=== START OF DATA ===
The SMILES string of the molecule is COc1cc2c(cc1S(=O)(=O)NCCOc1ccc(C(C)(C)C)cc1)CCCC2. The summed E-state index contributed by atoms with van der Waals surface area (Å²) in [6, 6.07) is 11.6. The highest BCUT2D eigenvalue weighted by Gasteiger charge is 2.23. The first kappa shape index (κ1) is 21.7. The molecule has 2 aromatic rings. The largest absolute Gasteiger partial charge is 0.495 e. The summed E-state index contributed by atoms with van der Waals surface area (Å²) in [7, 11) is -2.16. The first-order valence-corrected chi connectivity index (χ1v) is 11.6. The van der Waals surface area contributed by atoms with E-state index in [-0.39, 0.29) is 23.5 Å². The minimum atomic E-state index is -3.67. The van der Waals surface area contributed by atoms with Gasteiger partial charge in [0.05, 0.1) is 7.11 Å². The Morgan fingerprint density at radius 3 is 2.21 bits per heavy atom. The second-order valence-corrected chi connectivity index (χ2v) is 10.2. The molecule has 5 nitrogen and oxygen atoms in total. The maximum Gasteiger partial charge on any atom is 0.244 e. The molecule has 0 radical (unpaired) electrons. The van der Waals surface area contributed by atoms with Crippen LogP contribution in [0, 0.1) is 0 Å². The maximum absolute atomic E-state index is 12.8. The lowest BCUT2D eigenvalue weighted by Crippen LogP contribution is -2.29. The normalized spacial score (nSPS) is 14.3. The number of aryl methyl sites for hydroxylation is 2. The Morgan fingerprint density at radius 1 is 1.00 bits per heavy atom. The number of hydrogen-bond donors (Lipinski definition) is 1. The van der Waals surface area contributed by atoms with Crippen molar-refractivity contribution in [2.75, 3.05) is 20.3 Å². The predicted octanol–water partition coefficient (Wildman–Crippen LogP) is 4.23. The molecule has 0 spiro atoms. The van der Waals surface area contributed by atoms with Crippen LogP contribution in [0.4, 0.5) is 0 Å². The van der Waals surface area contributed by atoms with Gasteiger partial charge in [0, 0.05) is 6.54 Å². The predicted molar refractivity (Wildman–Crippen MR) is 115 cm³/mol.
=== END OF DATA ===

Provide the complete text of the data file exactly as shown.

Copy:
The SMILES string of the molecule is COc1cc2c(cc1S(=O)(=O)NCCOc1ccc(C(C)(C)C)cc1)CCCC2. The summed E-state index contributed by atoms with van der Waals surface area (Å²) in [6, 6.07) is 11.6. The highest BCUT2D eigenvalue weighted by Gasteiger charge is 2.23. The first kappa shape index (κ1) is 21.7. The molecule has 2 aromatic rings. The largest absolute Gasteiger partial charge is 0.495 e. The summed E-state index contributed by atoms with van der Waals surface area (Å²) in [7, 11) is -2.16. The first-order valence-corrected chi connectivity index (χ1v) is 11.6. The van der Waals surface area contributed by atoms with E-state index in [-0.39, 0.29) is 23.5 Å². The minimum atomic E-state index is -3.67. The van der Waals surface area contributed by atoms with Gasteiger partial charge in [0.05, 0.1) is 7.11 Å². The Morgan fingerprint density at radius 3 is 2.21 bits per heavy atom. The second-order valence-corrected chi connectivity index (χ2v) is 10.2. The molecule has 5 nitrogen and oxygen atoms in total. The maximum Gasteiger partial charge on any atom is 0.244 e. The molecule has 0 radical (unpaired) electrons. The van der Waals surface area contributed by atoms with Crippen LogP contribution in [0, 0.1) is 0 Å². The maximum absolute atomic E-state index is 12.8. The lowest BCUT2D eigenvalue weighted by Crippen LogP contribution is -2.29. The normalized spacial score (nSPS) is 14.3. The number of aryl methyl sites for hydroxylation is 2. The Morgan fingerprint density at radius 1 is 1.00 bits per heavy atom. The number of hydrogen-bond donors (Lipinski definition) is 1. The van der Waals surface area contributed by atoms with Crippen molar-refractivity contribution in [2.75, 3.05) is 20.3 Å². The predicted octanol–water partition coefficient (Wildman–Crippen LogP) is 4.23. The molecule has 0 spiro atoms. The van der Waals surface area contributed by atoms with Crippen LogP contribution in [0.4, 0.5) is 0 Å². The van der Waals surface area contributed by atoms with Gasteiger partial charge in [0, 0.05) is 6.54 Å². The predicted molar refractivity (Wildman–Crippen MR) is 115 cm³/mol.